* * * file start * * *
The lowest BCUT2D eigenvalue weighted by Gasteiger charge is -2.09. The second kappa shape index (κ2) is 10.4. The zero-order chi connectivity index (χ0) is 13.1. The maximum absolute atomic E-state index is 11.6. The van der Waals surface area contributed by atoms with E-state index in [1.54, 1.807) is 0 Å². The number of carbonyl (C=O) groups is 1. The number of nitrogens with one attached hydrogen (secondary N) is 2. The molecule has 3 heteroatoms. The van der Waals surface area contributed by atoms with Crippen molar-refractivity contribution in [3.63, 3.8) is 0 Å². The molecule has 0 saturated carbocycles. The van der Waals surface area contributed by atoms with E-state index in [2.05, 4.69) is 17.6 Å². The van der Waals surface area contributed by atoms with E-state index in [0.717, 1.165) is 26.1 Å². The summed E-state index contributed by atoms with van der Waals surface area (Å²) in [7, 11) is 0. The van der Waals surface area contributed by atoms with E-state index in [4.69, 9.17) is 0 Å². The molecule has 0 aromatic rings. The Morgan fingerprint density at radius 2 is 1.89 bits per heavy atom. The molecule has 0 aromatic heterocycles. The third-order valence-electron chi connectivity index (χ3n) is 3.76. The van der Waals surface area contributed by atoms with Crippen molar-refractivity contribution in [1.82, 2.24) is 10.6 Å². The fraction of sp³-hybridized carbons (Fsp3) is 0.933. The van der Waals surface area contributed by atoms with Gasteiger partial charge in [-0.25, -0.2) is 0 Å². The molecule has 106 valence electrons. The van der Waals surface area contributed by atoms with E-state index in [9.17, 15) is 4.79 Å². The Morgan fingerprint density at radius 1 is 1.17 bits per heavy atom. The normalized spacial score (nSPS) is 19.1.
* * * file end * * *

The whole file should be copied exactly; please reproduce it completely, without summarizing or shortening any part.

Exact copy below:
The lowest BCUT2D eigenvalue weighted by Gasteiger charge is -2.09. The second kappa shape index (κ2) is 10.4. The zero-order chi connectivity index (χ0) is 13.1. The maximum absolute atomic E-state index is 11.6. The van der Waals surface area contributed by atoms with E-state index in [1.54, 1.807) is 0 Å². The number of carbonyl (C=O) groups is 1. The number of nitrogens with one attached hydrogen (secondary N) is 2. The molecule has 3 heteroatoms. The van der Waals surface area contributed by atoms with Crippen molar-refractivity contribution in [3.63, 3.8) is 0 Å². The molecule has 0 saturated carbocycles. The van der Waals surface area contributed by atoms with E-state index in [2.05, 4.69) is 17.6 Å². The van der Waals surface area contributed by atoms with E-state index in [0.717, 1.165) is 26.1 Å². The summed E-state index contributed by atoms with van der Waals surface area (Å²) in [7, 11) is 0. The van der Waals surface area contributed by atoms with E-state index in [4.69, 9.17) is 0 Å². The molecule has 0 aromatic rings. The Morgan fingerprint density at radius 2 is 1.89 bits per heavy atom. The molecule has 0 aromatic heterocycles. The third-order valence-electron chi connectivity index (χ3n) is 3.76. The van der Waals surface area contributed by atoms with Crippen molar-refractivity contribution in [1.82, 2.24) is 10.6 Å². The fraction of sp³-hybridized carbons (Fsp3) is 0.933. The van der Waals surface area contributed by atoms with Gasteiger partial charge in [-0.25, -0.2) is 0 Å². The molecule has 106 valence electrons. The van der Waals surface area contributed by atoms with E-state index in [9.17, 15) is 4.79 Å². The Morgan fingerprint density at radius 1 is 1.17 bits per heavy atom. The normalized spacial score (nSPS) is 19.1.